Some much-needed federal dollars will be arriving soon in Sitka, but local officials remain uncertain where they’ll land.

City administrator John Leach said the city expects to receive the first distribution of federal coronavirus relief —  just over $3.6 million dollars — on May 1st. The federal government stipulates exactly how that money can be spent, and so far, Leach said it looked like making up for lost sales taxes doesn’t qualify. 

“We looked into this more today and we’re not finding a way for lost revenues to be covered by CARES Act money yet. There are a lot of different opinions on that right now and how the language reads,” he said. “It’s a little bit of a moving target, but as we understand now, it cannot be used for lost revenues.”

And that’s not the only federal money the city is anticipating. Around $450,000 in Secure Rural Schools funding should be coming in soon — for the current fiscal year. 

That money can only be spent on schools and roads. Traditionally the city splits it halfway between the city and the school district. But the federal funding isn’t always certain, and the city went several years without receiving the money, before the program was reauthorized in 2018.

The city has already budgeted to give half of next year’s Secure Rural Schools funding to the Sitka School District. But the 2020 round of funding was a bit of a surprise, said the head of Sitka’s Finance Department, Jay Sweeney.

“While we are budgeting for Secure Rural Schools for 21, this isn’t it, it’s 20 money. So the 20 money comes to the municipality, and it’s a general revenue of the municipality, in the general fund,” said Sweeney. “So if it is not expended, it simply passes in the general fund balance.”

Mayor Gary Paxton was interested in keeping the funds in the city’s reserves, but member Kevin Knox wanted to know if the school district had heard about the funding and included it in their FY21 budget, which had passed earlier that week.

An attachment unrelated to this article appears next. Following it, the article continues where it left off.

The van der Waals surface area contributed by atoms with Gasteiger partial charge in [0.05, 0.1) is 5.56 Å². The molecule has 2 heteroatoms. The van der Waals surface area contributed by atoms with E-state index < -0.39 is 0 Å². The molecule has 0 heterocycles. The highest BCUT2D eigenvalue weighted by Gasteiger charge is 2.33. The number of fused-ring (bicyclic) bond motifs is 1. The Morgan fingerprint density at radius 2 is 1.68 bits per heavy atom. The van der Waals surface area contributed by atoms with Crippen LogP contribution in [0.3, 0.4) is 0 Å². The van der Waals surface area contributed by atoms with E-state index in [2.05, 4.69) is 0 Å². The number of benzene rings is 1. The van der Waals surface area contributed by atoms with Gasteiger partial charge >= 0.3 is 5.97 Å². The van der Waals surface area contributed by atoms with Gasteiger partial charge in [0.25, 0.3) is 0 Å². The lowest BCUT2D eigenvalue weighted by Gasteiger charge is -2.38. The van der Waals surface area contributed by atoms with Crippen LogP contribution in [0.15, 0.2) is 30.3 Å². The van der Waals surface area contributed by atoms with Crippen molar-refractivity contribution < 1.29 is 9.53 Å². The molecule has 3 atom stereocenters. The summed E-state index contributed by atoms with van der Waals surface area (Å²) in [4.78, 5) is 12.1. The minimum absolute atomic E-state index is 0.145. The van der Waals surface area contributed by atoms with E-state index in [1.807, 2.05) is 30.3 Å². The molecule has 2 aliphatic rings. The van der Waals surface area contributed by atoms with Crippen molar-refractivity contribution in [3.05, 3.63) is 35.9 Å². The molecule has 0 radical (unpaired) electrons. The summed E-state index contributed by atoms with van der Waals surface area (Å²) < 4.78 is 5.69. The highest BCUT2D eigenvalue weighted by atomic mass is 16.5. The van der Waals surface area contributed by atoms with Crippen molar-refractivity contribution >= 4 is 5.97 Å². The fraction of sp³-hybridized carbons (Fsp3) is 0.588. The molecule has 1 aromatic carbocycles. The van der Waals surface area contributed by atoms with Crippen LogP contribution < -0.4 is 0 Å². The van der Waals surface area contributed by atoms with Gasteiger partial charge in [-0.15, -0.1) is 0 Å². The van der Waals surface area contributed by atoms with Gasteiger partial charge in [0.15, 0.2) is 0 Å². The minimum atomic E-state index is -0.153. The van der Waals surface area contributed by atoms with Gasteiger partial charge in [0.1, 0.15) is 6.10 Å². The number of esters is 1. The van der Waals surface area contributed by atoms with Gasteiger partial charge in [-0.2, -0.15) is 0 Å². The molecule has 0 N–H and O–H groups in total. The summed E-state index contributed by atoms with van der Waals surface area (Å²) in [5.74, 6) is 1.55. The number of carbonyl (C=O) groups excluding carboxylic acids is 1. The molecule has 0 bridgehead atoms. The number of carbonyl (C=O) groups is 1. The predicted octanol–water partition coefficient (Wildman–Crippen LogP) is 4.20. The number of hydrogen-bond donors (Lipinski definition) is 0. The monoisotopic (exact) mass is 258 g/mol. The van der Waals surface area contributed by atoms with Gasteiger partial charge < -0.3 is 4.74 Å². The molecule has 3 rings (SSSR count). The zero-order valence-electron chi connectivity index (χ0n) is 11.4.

“If we aren’t going the route that we traditionally have in the past and what they’re assuming we are at this point, they’re going to have to go in and make an adjustment to their budget, then?” Knox asked. 

The school district at its April 22 meeting, had budgeted to include half of the FY20 SRS funds in the city’s contribution to the cap for the next year, around $222,000.

But Sweeney said the assembly would have to take additional action if they wanted the school district to have access to last year’s money for this year’s budget. 

Assembly members didn’t come to a consensus on the issue. So for now the money will roll into the general fund unless the assembly takes further action at a future meeting.

In other business, the Sitka Assembly… 

  • Approved the city’s general fund and enterprise fund budgets for FY21 on first reading. Read the story here.
  • Approved the payment of a $4.1 million fine to the Office of Inspector General Anti-Kickback Liability. It passed 4-2 with members Richard Wein and Valorie Nelson opposed, on second reading. Read previous reporting on the fine here
  • Approved an emergency ordinance to abate any penalties and interest for the first quarter sales tax 2020 filing period until June 30, 2020, 5-1 with assembly member Wein opposed, on first and final reading.
  • Approved the addition of the Alaska Remote Seller Sales Tax code to the Sitka General Code. The ordinance passed on second reading, 5-1 with member Nelson opposed.
  • Authorized the administrator to apply for and execute a grant with the “United States Fish and Wildlife Service for $36,000 to support the Peterson Storm Sewer Rehabilitation Project (6-0)
  • Approved a liquor license renewal for Sitka Moose Lodge (6-0) 
  • Approved a month-to-month lease between the city and Maris Inc for space at Sealing Cove parking lot on a 5-1 vote with member Wein opposed.
  • At its April 14th meeting, the assembly voted against appointing Anne Pollnow to a term on the historic preservation commission. At this meeting, the assembly failed to reverse the action taken at that meeting. The vote to rescind the action taken at the April 14 assembly meeting needed a supermajority to pass. It failed 4-2 with assembly members Paxton, Wein, Mosher and Christianson voting to rescind the action, with members Knox and Nelson opposed.
  • Unanimously passed the minutes from the previous April assembly meetings.